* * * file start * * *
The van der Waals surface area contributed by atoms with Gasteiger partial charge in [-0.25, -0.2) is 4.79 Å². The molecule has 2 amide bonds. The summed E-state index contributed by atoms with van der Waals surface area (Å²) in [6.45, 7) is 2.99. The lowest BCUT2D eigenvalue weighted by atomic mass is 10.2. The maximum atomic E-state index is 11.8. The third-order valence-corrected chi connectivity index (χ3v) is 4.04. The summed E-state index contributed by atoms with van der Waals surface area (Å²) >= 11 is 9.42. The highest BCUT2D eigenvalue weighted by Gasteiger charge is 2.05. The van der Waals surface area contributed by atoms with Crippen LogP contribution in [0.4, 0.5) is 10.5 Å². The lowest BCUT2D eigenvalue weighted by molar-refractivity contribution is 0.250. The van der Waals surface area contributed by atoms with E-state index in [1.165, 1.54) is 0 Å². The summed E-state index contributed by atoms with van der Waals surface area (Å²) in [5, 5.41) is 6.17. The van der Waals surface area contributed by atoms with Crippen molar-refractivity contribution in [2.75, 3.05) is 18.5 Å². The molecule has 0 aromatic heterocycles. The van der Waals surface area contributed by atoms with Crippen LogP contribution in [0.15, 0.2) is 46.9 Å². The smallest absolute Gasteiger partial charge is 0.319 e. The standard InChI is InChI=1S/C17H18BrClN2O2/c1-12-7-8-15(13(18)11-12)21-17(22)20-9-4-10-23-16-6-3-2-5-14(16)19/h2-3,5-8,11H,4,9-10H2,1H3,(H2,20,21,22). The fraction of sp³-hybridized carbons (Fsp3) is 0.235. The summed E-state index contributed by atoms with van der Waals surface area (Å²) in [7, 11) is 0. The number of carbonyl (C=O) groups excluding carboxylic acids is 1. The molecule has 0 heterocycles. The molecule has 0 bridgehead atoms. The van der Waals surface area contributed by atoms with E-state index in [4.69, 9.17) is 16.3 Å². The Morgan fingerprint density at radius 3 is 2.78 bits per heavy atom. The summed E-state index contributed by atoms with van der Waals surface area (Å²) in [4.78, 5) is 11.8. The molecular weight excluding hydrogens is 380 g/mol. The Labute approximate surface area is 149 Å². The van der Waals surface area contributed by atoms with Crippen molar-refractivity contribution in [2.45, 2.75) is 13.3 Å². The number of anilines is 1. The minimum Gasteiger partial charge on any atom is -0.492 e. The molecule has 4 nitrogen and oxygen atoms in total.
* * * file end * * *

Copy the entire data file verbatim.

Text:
The van der Waals surface area contributed by atoms with Gasteiger partial charge in [-0.25, -0.2) is 4.79 Å². The molecule has 2 amide bonds. The summed E-state index contributed by atoms with van der Waals surface area (Å²) in [6.45, 7) is 2.99. The lowest BCUT2D eigenvalue weighted by atomic mass is 10.2. The maximum atomic E-state index is 11.8. The third-order valence-corrected chi connectivity index (χ3v) is 4.04. The summed E-state index contributed by atoms with van der Waals surface area (Å²) >= 11 is 9.42. The highest BCUT2D eigenvalue weighted by Gasteiger charge is 2.05. The van der Waals surface area contributed by atoms with Crippen LogP contribution in [0.4, 0.5) is 10.5 Å². The lowest BCUT2D eigenvalue weighted by molar-refractivity contribution is 0.250. The van der Waals surface area contributed by atoms with E-state index in [1.165, 1.54) is 0 Å². The summed E-state index contributed by atoms with van der Waals surface area (Å²) in [5, 5.41) is 6.17. The van der Waals surface area contributed by atoms with Crippen molar-refractivity contribution in [2.75, 3.05) is 18.5 Å². The molecule has 0 aromatic heterocycles. The van der Waals surface area contributed by atoms with Crippen LogP contribution in [0.15, 0.2) is 46.9 Å². The smallest absolute Gasteiger partial charge is 0.319 e. The standard InChI is InChI=1S/C17H18BrClN2O2/c1-12-7-8-15(13(18)11-12)21-17(22)20-9-4-10-23-16-6-3-2-5-14(16)19/h2-3,5-8,11H,4,9-10H2,1H3,(H2,20,21,22). The fraction of sp³-hybridized carbons (Fsp3) is 0.235. The summed E-state index contributed by atoms with van der Waals surface area (Å²) in [7, 11) is 0. The number of carbonyl (C=O) groups excluding carboxylic acids is 1. The molecule has 0 heterocycles. The molecule has 0 bridgehead atoms. The van der Waals surface area contributed by atoms with E-state index in [4.69, 9.17) is 16.3 Å². The Morgan fingerprint density at radius 3 is 2.78 bits per heavy atom. The summed E-state index contributed by atoms with van der Waals surface area (Å²) in [4.78, 5) is 11.8. The molecular weight excluding hydrogens is 380 g/mol. The Labute approximate surface area is 149 Å². The van der Waals surface area contributed by atoms with Crippen molar-refractivity contribution in [2.45, 2.75) is 13.3 Å². The number of anilines is 1. The minimum Gasteiger partial charge on any atom is -0.492 e. The molecule has 4 nitrogen and oxygen atoms in total.